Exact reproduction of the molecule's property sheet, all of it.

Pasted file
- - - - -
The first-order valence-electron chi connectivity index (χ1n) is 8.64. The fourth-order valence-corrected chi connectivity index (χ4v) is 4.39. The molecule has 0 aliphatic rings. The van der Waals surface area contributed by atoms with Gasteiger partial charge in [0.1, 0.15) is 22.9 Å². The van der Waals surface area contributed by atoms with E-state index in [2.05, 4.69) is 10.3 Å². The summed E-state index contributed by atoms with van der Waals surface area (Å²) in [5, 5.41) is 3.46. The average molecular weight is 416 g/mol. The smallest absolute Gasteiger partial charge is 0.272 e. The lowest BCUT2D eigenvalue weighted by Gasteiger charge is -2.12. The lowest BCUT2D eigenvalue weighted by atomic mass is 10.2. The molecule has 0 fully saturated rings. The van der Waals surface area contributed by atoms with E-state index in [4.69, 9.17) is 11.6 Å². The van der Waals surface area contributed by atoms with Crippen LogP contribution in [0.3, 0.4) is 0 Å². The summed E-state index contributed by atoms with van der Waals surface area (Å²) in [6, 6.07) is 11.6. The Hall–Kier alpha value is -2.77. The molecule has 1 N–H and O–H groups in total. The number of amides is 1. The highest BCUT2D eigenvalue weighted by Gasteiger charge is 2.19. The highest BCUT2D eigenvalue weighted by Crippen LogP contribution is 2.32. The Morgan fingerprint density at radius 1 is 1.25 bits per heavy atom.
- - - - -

The first-order valence-electron chi connectivity index (χ1n) is 8.64. The fourth-order valence-corrected chi connectivity index (χ4v) is 4.39. The molecule has 0 aliphatic rings. The van der Waals surface area contributed by atoms with Gasteiger partial charge in [0.1, 0.15) is 22.9 Å². The van der Waals surface area contributed by atoms with E-state index in [2.05, 4.69) is 10.3 Å². The summed E-state index contributed by atoms with van der Waals surface area (Å²) in [5, 5.41) is 3.46. The average molecular weight is 416 g/mol. The smallest absolute Gasteiger partial charge is 0.272 e. The lowest BCUT2D eigenvalue weighted by Gasteiger charge is -2.12. The lowest BCUT2D eigenvalue weighted by atomic mass is 10.2. The molecule has 0 fully saturated rings. The van der Waals surface area contributed by atoms with E-state index in [4.69, 9.17) is 11.6 Å². The van der Waals surface area contributed by atoms with Crippen LogP contribution in [0.3, 0.4) is 0 Å². The summed E-state index contributed by atoms with van der Waals surface area (Å²) in [6, 6.07) is 11.6. The Hall–Kier alpha value is -2.77. The molecule has 1 N–H and O–H groups in total. The number of amides is 1. The highest BCUT2D eigenvalue weighted by Gasteiger charge is 2.19. The highest BCUT2D eigenvalue weighted by Crippen LogP contribution is 2.32. The Morgan fingerprint density at radius 1 is 1.25 bits per heavy atom.